Ontario launches skilled trades career fairs
By Adam FreillConstruction Labour Skills Development
Province sets sights on students as it unveils new initiatives to tackle labour shortages and modernize skilled trades.
The Ontario government is launching a series of career fairs this fall to prepare the next generation of young people for jobs in the skilled trades. The fairs will aim to address labour shortages in high-demand sectors, which the province says and help deliver the province’s ambitious infrastructure plans and the building of 1.5 million homes by 2031.
“Ontario is facing the largest labour shortage in a generation, which means when you have a job in the skilled trades, you have a job for life,” said Monte McNaughton, minister of labour, immigration, training and skills development. “Our government is launching these annual career fairs so more students and parents know university isn’t the only path to success.”
Level Up! is a series of dynamic, multi-day career fairs highlighting the 144 different skilled trades. Students in grades 7 to 12 will have the opportunity to learn about the trades through interactive exhibitions and hands-on activities, as well as directly from tradespeople and local employers as well. The first career fair is set for October 25 to 27 in Mississauga, with subsequent fairs planned for London, Sudbury, Ottawa and Thunder Bay.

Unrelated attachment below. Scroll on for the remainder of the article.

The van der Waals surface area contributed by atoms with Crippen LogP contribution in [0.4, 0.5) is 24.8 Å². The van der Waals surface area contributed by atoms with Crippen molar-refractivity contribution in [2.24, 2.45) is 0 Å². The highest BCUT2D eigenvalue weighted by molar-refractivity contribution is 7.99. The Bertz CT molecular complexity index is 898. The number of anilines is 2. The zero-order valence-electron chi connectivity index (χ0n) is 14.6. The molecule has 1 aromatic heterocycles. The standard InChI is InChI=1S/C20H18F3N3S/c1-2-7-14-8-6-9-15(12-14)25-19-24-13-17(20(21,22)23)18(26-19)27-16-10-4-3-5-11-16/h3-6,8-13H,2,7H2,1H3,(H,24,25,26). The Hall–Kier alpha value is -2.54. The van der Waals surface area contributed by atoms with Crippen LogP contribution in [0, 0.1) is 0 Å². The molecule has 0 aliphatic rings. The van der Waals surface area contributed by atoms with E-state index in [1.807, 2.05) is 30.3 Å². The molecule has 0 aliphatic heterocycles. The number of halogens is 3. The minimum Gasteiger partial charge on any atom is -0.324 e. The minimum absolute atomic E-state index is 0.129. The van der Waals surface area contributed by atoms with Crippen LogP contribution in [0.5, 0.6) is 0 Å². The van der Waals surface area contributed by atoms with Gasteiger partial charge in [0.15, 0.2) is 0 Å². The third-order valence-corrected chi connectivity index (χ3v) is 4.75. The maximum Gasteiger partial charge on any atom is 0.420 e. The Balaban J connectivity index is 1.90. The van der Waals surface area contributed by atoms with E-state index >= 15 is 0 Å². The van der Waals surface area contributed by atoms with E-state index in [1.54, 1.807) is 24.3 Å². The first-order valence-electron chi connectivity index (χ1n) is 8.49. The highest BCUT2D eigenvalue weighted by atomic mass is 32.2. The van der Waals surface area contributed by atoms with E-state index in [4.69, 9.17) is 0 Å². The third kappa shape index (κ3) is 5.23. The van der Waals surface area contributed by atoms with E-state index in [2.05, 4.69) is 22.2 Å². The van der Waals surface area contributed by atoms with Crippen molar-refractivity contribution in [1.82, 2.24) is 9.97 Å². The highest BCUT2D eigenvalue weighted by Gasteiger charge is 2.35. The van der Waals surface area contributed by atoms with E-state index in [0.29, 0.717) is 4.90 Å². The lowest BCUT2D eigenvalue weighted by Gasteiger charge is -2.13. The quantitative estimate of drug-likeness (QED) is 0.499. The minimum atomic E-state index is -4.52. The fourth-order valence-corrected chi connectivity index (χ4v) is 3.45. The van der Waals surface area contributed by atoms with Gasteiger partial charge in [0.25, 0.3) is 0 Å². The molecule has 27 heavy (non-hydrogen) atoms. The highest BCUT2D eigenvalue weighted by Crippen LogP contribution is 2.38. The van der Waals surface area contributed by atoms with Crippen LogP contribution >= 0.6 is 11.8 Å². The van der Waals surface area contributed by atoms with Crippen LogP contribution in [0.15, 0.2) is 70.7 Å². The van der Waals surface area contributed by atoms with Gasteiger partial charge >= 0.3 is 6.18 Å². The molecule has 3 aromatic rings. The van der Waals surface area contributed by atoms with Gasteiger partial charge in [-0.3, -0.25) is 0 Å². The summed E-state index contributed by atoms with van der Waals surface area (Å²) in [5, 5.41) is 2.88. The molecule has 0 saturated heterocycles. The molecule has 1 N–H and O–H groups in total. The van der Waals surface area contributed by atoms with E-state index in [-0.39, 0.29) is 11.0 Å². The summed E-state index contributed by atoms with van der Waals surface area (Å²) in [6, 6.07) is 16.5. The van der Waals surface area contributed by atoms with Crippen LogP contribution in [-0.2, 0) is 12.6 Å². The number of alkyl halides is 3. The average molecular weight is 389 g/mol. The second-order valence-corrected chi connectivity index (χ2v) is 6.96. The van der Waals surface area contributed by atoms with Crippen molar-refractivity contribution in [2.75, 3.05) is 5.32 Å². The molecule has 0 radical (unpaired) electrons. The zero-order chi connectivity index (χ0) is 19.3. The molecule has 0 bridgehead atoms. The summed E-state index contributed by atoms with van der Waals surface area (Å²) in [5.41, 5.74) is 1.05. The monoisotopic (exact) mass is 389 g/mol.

“We are on a mission to fill the skills gap by better connecting and ultimately inspiring Ontario students to enter these good-paying jobs that are in demand,” said Stephen Lecce, minister of education. “By placing a real emphasis on life and job skills like coding, financial literacy and budgeting, we are ensuring Ontario students graduate with a competitive advantage and land good-paying jobs.”
The government also announced that Skilled Trades Ontario (STO), the provincial agency charged with modernized the province’s skilled trades and apprenticeship system, is introducing digital logbooks that will allow apprentices to electronically track their progress instead of carrying paper books.
“At Skilled Trades Ontario, our job is to make it easier for apprentices and trades professionals to reach their goals and get the word out to more people about career opportunities right here in Ontario,” said Melissa Young, CEO and registrar at STO. “Digital logbooks are part of our plan to revolutionize Ontario’s apprenticeship system.”
There are currently more than 360,000 jobs going unfilled across the province, and by 2025, one-in-five new job openings in Ontario are projected to be in the skilled trades.
Students interested in attending the career fairs are encouraged to contact their school board’s Ontario Youth Apprenticeship Program (OYAP) recruiter, a teacher or school guidance counsellor to register.
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